How to Demonstrate Condom Use

  • While condoms remain the most commonly used contraceptive method among adolescents, their use is still inconsistent.[1],[2]  Furthermore, the percentage of individuals using condoms at last intercourse has not increased in the last decade and there continue to be significant differences in use by age, gender, and race/ethnicity.[3] This points to the need for better education on condom use and negotiation. The National Sexuality Education Standards provide the following learning objectives:

    Middle School

    • Demonstrate the use of effective communication and negotiation skills about condoms.
    • Describe the steps to using a condom correctly.

    High School

    • Describe the steps to using a condom correctly.
    • Analyze factors that may influence condom use.
    • Apply a decision-making model to choices about using condoms.

     
    The basic steps for demonstrating condom use include:

    Middle School

    • 1. Check the expiration date.
    • 2. Slide condom to one side of its package and using your other hand to tear the package.
    • 3. Use fingertips (not nails!) to remove the condom.
    • 4. Roll it down on two of your fingers.
    • 5. Grab the loose end and place it at the tip of the model penis. Explain the need to retract foreskin if present.
    • 6. Slide the condom down the model penis.
    • 7. To remove, slide the condom off the model penis. Explain the importance of keeping the semen inside the condom. Tie the condom off and throw it away.

    High School

    • 1. Check the expiration date.
    • 2. Use the notch on the top of the package to open it.
    • 3. Use fingertips (not nails!) to remove the condom.
    • 4. Pinch elastic ring and guide it through the model vagina as far back as it will go (to cover the cervix).
    • 5. Cover model labia with outer ring.
    • 6. To remove, squeeze and twist the outer ring and gently pull it out of the model vagina. Tie the condom off and throw it away.

    While mastering these steps is important, the information can be overwhelming. Adjoa Tetteh, MA, CHES, a sex educator who teaches in clinical and community settings, has refined her key messages to two points:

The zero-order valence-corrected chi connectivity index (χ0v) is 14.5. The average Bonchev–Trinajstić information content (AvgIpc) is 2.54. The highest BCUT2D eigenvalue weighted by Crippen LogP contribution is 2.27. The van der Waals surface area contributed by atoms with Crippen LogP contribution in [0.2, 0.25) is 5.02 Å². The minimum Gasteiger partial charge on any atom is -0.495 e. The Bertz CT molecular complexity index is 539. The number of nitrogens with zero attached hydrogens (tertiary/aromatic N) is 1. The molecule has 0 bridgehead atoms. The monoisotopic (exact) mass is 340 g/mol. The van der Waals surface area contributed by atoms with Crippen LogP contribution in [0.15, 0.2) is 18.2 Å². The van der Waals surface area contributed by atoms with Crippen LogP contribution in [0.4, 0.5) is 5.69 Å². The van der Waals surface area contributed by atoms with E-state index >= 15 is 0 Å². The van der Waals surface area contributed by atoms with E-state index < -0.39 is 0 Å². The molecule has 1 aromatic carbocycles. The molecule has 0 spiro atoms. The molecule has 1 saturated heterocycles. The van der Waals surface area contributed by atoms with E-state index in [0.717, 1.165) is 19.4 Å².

1. For an external condom, place, pinch (the tip), and roll (down the erect penis). For an internal condom, pinch (the ring) and push (the ring and closed end as far back as you can).
    2. Lubrication is essential for increasing sensation and making condoms less likely to break.

    Beyond demonstrating condoms it is also important to spend time building students’ confidence and skills with condom negotiation. Tetteh recommends the following activities:

    1. Role plays. See examples here, here, and .
    2. Have students think about why condom use is important to them and how it can be fun. Build a conversation based on their responses and anticipated partner responses.

    Lastly, your demonstration may be the first time someone has seen a condom in real life. This is especially true for internal condoms. Therefore, the demonstration helps ease students into the idea of using condoms by allowing them to see and feel how the process works.

    Additional Resources
    How to Use an External Condom (video)
    How to Use an Internal Condom (video)
    Female Condom Fact Sheet
    Male Condom Fact Sheet
    Find a Family Planning Clinic

    Thank you to Adjoa Tetteh for her input on this article.

     
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    [1] Martinez, G., Copen, C. E., and Abma, J.C. (2011). Teenagers in the United States: Sexual activity, contraceptive use, and childbearing, National Survey of Family Growth 2006-2010. National Center for Health Statistics. Vital and Health Statistics, 23(31). http://www.cdc.gov/nchs/data/series/sr_23/sr23_031.pdf

    [2] Data refers only to individuals who have had vaginal intercourse.

    [3] Child Trends Database. (2014). Condom use. http://www.childtrends.org/?indicators=condom-use

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